As I approached the OB ward I was greeted by nurses who inquired about my personal details. Their tone changed from harsh and impersonal to soft and compassionate when I could not answer them in Arabic. The nurse asked me gingerly where I was from and when I said “America” she held my hand and accompanied me to a room. Within the hour, the doctor I had seen weeks before entered the room.  She checked my dilation and spoke directly to the nurse telling her to start an enema, IV and medication. I understood most of what she said as she reeled these terms off in English. A new panic set in as I tried to  discern what would be happening to me and most importantly the health of my baby. I called her by name “Excuse me Doctor”, she stopped and looked back as she headed for the door. I asked her about my dilation, the baby’s safety and my water leakage. At first her face clouded over and she seemed shocked that I dared to ask about my condition. She stood looking blankly at me and said  “You need medication to start your labor”.  I told her I would like to wait a couple of hours to see if my labor progressed and that I had never been given an enema and did not want one. She looked highly agitated with me for questioning her orders and continued on her way, making herself unavailable for hours to come.

He arrived to the hospital and assured me that the children were settled in with an old friend who I had known in Seattle. He was not allowed on the women only OB floorbut after much debate and a threat to move to a different facility, the nurses broke the rules and allowed him into my room.  I spent that night from 5 p.m. on, waiting for the doctor to return and assess my situation. An answer by each nurse who entered my room of  “just wait mama” was given as the hours ticked past. I thought of my children and how they must be feeling in a strange country and now sleeping away from me. I missed my mother and the safety of her medical advice and the sweet smell of the house on the hill. He sat in a chair watching t.v. falling in and out of sleep, and peeking from the door to see if the doctor had arrived.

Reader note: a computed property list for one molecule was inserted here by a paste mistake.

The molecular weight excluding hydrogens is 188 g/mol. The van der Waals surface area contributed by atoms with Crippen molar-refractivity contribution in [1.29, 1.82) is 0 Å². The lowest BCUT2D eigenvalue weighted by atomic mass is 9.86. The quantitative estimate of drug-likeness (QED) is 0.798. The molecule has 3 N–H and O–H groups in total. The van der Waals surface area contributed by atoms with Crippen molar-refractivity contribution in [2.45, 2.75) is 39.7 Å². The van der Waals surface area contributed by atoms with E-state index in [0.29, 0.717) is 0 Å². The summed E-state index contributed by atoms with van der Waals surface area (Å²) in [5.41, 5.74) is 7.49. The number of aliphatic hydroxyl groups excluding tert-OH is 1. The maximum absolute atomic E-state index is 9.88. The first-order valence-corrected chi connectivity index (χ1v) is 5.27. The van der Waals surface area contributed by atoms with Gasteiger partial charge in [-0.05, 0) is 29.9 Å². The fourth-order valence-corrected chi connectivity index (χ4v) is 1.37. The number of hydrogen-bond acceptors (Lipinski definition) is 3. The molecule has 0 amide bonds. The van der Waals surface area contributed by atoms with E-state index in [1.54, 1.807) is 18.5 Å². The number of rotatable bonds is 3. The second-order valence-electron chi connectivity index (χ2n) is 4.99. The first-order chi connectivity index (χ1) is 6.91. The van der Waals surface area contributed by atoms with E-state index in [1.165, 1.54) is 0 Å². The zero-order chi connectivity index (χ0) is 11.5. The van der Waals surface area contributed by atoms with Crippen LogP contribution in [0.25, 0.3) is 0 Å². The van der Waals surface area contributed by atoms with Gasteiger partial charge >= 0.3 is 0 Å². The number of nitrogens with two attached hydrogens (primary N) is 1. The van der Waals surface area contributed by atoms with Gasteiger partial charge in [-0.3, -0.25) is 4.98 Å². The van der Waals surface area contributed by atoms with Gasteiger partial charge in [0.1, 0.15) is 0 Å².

Shortly after noon the next day, the doctor returned to my room. She spoke to him, looking past me as if I were insignificant in these circumstances, a mere woman who had brought this on herself according to my gender and selfish whims. She addressed him angrily and discussed my failure to follow her orders, stating that medication was needed. After almost 24 hours of waiting I agreed to whatever she prescribed and waited for labor to pick up where it had stopped when I entered the hospital. She administered medication and left to make her rounds and attend to her patients. Contractions took hold once again and although they lacked intensity it seemed things were back on track.